Just the Basics: What Is a Credit Score, and Why Do You Need to Know Yours?

Some of the links in this post are from our sponsors. We provide you with accurate, reliable information. Learn more about how we make money and select our advertising partners.

What is a credit score, really? And which one matters the most?

Your credit score is a number that generally ranges between 300 and 850. It’s like a grade that tells lenders, credit card companies and others how well you manage money and repay debt.

Now the complicated part: You don’t have just one, definitive score. You have several, and they come from several sources.

Which Credit Score Should You Pay Attention To?

Choosing the “most important” one is a little like choosing the best grub from under a log. They’re too unique to compare, and you don’t really like any of them all that much, anyway.

FICO scores are the most commonly used credit scores.

It was created by Fair Isaac Corporation, a software company that uses information from credit reporting agencies Equifax, Experian and TransUnion. They’re the prom queens of credit scores.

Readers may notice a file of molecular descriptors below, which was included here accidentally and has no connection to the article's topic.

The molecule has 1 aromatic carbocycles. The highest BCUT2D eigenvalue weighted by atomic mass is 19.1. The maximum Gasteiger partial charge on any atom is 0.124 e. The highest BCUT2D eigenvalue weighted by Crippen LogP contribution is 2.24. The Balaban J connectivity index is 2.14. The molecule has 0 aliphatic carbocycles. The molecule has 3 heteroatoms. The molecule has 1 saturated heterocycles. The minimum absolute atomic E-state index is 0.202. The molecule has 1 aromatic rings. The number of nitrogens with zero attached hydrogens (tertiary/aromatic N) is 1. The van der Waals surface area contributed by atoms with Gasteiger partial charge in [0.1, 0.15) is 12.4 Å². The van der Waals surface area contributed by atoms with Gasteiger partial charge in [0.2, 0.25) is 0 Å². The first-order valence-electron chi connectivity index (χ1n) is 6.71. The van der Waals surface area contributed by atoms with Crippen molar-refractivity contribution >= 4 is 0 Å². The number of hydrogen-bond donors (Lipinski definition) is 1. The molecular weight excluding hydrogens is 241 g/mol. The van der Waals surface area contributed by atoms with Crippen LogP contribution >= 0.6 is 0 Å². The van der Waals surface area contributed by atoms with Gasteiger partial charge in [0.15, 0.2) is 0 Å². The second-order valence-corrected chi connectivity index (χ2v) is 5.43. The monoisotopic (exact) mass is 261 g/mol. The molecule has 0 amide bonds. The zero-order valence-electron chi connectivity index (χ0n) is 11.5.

But tons of little, lesser-known agencies may mine your credit history to report to lenders, too.

Each agency uses its own grading system, so your scores will vary — sometimes slightly, sometimes significantly.

How to Use Your Credit Score

Well, this is a real bummer. You want to stay on top of your game and keep an eye on your credit score. But what, exactly, are you supposed to look at?

Most important to know: The score you pay to see online — or the one you find for free — isn’t the same one your lender sees. Yup, that surprised us, too.

Your free credit score is helpful to get an idea of your creditworthiness, but don’t count on it to make important decisions based on obtaining credit, like how much house to buy.

Instead, use your credit score as a guide to make sure you’re managing your money well.

The three national bureaus are each required to give you a free credit report (not including a score) once every 12 months. Take advantage of that to check for errors or identity theft throughout the year.

You can also keep an eye on your credit report and score through free sites like Credit Sesame.

If you’re rejected for a loan, shop around. Different lenders may see different scores or use different guidelines to assess your creditworthiness.

If you continue to face rejection or know your score(s) sits below 650 — considered “good” by most lenders — take these steps to improve it.

Dana Sitar is a former editor with The Penny Hoarder.